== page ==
Chronic Obstructive Pulmonary Diseases:Journal of the COPD Foundation

Running Head: Outcomes of Patients with COPD and COVID-19

Funding Support: Dr. Kuo reports grants from the University of Texas Medical Branch Claude D. Pepper Older Americans Independence Center and from the Agency of Healthcare Research and Quality during the conduct of the study.

Date of Acceptance: September 27, 2021 │ Published Online: October 5, 2021

Abbreviations: chronic obstructive pulmonary disease, COPD; coronavirus disease 2019, COVID-19; odds ratio, OR; confidence interval, CI, severe acute respiratory syndrome coronavirus 2, SARS-CoV-2; electronic health record, EHR; International Classification for Diseases, 10th revision, Clinical Modification, ICD-10-CM; body mass index, BMI; chronic kidney disease, CKD; end-stage renal disease, ESRD; congestive heart failure, CHF; coronary artery disease, CAD; inhaled corticosteroid, ICS

Citation: Puebla Neira DA, Watts A, Seashore J, et al. Outcomes of patients with COPD hospitalized for coronavirus disease 2019. Chronic Obstr Pulm Dis. 2021; 8(4): 517-527. doi:

Online Supplemental Material: Read Online Supplemental Material (326KB)


Note: Some of the results of this study have been previously reported in the form of an abstract presented at the American Thoracic Society Conference 2021.

Severe acute respiratory syndrome coronavirus-2 (SARS-CoV-2) has caused, to date, 41 million cases and 667,244 deaths in the United States.1 Coronavirus disease 2019 (COVID-19), the infectious disease caused by SARS-CoV-2, has become the leading cause of death in the United States.2

Chronic obstructive pulmonary disease (COPD) is the fourth leading cause of death in the United States and affects 16 million Americans.3 During the COVID-19 pandemic, the association of COPD with adverse outcomes due to COVID-19 has been controversial. Worldwide, studies of patients with COVID-19 have reported COPD to be a risk factor for greater health care utilization,4 with increased risk of hospitalization, intensive care unit (ICU) admission, and death,5-12 while others have not shown this association.13-16 The association between COPD and adverse outcomes from COVID-19 remains disputed.

The prevalence of COPD among patients with COVID-19 varies8,9,14,17,18 between 1.5% and 18%. This is likely an underestimation, as a SARS-CoV-2 infection can range in presentation from asymptomatic to severe disease. Severe COVID-19 may lead to hospitalization, ICU admission, non-invasive and invasive mechanical ventilation use, and death.19-24 Given the propensity for patients with COPD to suffer acute exacerbations induced by viral infections, such patients may be particularly vulnerable to adverse outcomes associated with COVID-19.25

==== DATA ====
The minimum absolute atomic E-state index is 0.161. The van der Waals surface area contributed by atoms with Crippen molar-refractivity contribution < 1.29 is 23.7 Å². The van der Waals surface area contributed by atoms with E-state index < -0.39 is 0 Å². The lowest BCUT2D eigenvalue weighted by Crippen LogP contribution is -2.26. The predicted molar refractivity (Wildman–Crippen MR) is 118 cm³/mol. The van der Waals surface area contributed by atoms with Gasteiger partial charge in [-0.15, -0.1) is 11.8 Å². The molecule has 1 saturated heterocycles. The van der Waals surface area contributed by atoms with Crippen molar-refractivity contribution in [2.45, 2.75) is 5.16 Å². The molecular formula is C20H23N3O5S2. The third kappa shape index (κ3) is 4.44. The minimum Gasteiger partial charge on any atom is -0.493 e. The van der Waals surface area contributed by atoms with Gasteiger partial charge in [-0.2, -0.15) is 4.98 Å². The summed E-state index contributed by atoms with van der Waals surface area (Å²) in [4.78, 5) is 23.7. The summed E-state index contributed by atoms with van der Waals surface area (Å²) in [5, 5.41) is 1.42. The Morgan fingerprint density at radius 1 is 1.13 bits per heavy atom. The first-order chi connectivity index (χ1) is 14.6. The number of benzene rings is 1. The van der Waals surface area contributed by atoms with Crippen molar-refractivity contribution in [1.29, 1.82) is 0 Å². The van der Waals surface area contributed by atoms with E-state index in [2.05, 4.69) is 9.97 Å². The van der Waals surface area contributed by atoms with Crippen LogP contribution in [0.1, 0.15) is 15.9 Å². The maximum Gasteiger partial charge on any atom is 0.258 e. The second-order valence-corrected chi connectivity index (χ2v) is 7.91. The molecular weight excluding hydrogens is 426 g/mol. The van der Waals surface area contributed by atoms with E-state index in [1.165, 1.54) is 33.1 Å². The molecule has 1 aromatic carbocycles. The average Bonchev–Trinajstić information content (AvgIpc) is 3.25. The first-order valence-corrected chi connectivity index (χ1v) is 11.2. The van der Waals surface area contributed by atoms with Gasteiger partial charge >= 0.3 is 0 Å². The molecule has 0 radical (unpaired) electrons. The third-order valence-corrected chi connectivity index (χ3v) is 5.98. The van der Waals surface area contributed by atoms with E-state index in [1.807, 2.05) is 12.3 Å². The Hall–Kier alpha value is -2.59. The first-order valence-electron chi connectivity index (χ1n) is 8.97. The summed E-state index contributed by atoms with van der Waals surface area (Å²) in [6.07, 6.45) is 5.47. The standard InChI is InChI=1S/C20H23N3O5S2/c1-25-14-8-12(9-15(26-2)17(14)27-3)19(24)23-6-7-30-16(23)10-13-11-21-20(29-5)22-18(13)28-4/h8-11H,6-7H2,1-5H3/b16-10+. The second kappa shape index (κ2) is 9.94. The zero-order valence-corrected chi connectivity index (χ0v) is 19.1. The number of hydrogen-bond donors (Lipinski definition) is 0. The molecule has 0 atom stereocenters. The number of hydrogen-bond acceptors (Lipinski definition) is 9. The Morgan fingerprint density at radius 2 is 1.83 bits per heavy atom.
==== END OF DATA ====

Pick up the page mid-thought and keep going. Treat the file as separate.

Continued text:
The prevalence of COPD varies globally,26 therefore, the reported potential association of COPD as a risk factor for adverse outcomes in COVID-19 may vary by country or national health care system. Consequently, it is important to explore the characteristics and outcomes of patients hospitalized in the United States with COVID-19 and COPD. To evaluate COPD as an independent risk factor for mortality in patients with COVID-19, we conducted a large, nationally representative retrospective cohort study of U.S. patients hospitalized with COVID-19. We hypothesized that, among hospitalized patients with COVID-19, those with COPD would have an increased risk of inpatient mortality.


Data Source

In this retrospective cohort study, we used Optum’s longitudinal COVID-19 electronic health record (EHR) database of more than 90 million patients across multiple hospital networks from all regions in the United States. The database contains de-identified inpatient and ambulatory encounter-level information, as well as procedure, prescription, and medication administration data. The University of Texas Medical Branch Institutional Review Board approved this study (IRB# is 20-0180). Written informed consent was not required due to the de-identified nature of the patient data.


The study cohort included patients diagnosed with COVID-19 between February 10, 2020, and November 10, 2020, who were hospitalized within 14 days of diagnosis. COVID-19 was identified by a positive laboratory test for SARS-CoV-2 or by the International Classification for Diseases, 10th revision, Clinical Modification (ICD-10-CM) diagnosis code U07.1 (See Table S1 in the online data supplement). Patients younger than 40 years at the time of diagnosis were excluded due to the low prevalence of COPD in this population27 (Figure S1 in the online data supplement).


The primary outcome was inpatient mortality among patients with COVID-19-associated hospitalization. The main independent variable of interest was COPD and was defined as having experienced ≥ 1 inpatient or ≥2 outpatient visits for COPD in the 1 year before the COVID-19 diagnosis (See Table S2 in the online data supplement).

We collected information on patient demographics as well as clinical and medication history. Comorbidities present before the COVID-19 diagnosis were identified using ICD-10-CM diagnosis codes. Convalescent plasma and medications administered during hospitalization (remdesivir, systemic corticosteroids) were identified from National Drug Codes or procedure codes. Inhaled corticosteroid use was defined as having at least 1 prescription in the 12 months preceding the COVID-19 diagnosis. For body mass index (BMI) and insurance status, when multiple observations were available, we recorded the value at the date closest to the COVID-19 diagnosis.

Statistical Analysis